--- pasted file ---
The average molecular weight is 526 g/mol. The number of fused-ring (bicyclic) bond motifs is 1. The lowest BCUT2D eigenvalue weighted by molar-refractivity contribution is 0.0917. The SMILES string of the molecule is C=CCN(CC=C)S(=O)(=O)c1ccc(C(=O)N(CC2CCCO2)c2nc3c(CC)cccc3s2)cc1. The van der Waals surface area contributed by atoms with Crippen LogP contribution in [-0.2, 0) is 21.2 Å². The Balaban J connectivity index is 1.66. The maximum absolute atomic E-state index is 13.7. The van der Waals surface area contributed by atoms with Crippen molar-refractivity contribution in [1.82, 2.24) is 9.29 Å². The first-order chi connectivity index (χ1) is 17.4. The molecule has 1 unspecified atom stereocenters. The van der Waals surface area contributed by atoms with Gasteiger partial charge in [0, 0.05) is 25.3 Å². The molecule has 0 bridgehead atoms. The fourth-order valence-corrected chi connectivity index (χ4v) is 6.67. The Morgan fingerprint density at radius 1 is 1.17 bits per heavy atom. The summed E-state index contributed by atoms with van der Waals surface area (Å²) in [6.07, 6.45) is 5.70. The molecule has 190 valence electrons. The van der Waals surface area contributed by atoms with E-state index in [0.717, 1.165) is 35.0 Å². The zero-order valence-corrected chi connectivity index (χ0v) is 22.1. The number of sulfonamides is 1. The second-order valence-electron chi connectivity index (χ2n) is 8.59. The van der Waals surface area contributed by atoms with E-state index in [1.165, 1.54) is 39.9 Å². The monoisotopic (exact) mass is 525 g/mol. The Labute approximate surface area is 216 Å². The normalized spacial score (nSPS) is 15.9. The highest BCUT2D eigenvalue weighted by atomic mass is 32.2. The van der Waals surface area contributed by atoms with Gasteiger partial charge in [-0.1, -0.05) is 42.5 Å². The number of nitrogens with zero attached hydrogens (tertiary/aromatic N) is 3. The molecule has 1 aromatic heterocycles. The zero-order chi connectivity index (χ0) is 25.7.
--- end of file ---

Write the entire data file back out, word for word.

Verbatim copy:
The average molecular weight is 526 g/mol. The number of fused-ring (bicyclic) bond motifs is 1. The lowest BCUT2D eigenvalue weighted by molar-refractivity contribution is 0.0917. The SMILES string of the molecule is C=CCN(CC=C)S(=O)(=O)c1ccc(C(=O)N(CC2CCCO2)c2nc3c(CC)cccc3s2)cc1. The van der Waals surface area contributed by atoms with Crippen LogP contribution in [-0.2, 0) is 21.2 Å². The Balaban J connectivity index is 1.66. The maximum absolute atomic E-state index is 13.7. The van der Waals surface area contributed by atoms with Crippen molar-refractivity contribution in [1.82, 2.24) is 9.29 Å². The first-order chi connectivity index (χ1) is 17.4. The molecule has 1 unspecified atom stereocenters. The van der Waals surface area contributed by atoms with Gasteiger partial charge in [0, 0.05) is 25.3 Å². The molecule has 0 bridgehead atoms. The fourth-order valence-corrected chi connectivity index (χ4v) is 6.67. The Morgan fingerprint density at radius 1 is 1.17 bits per heavy atom. The summed E-state index contributed by atoms with van der Waals surface area (Å²) in [6.07, 6.45) is 5.70. The molecule has 190 valence electrons. The van der Waals surface area contributed by atoms with E-state index in [0.717, 1.165) is 35.0 Å². The zero-order valence-corrected chi connectivity index (χ0v) is 22.1. The number of sulfonamides is 1. The second-order valence-electron chi connectivity index (χ2n) is 8.59. The van der Waals surface area contributed by atoms with E-state index in [1.165, 1.54) is 39.9 Å². The monoisotopic (exact) mass is 525 g/mol. The Labute approximate surface area is 216 Å². The normalized spacial score (nSPS) is 15.9. The highest BCUT2D eigenvalue weighted by atomic mass is 32.2. The van der Waals surface area contributed by atoms with Gasteiger partial charge in [-0.1, -0.05) is 42.5 Å². The number of nitrogens with zero attached hydrogens (tertiary/aromatic N) is 3. The molecule has 1 aromatic heterocycles. The zero-order chi connectivity index (χ0) is 25.7.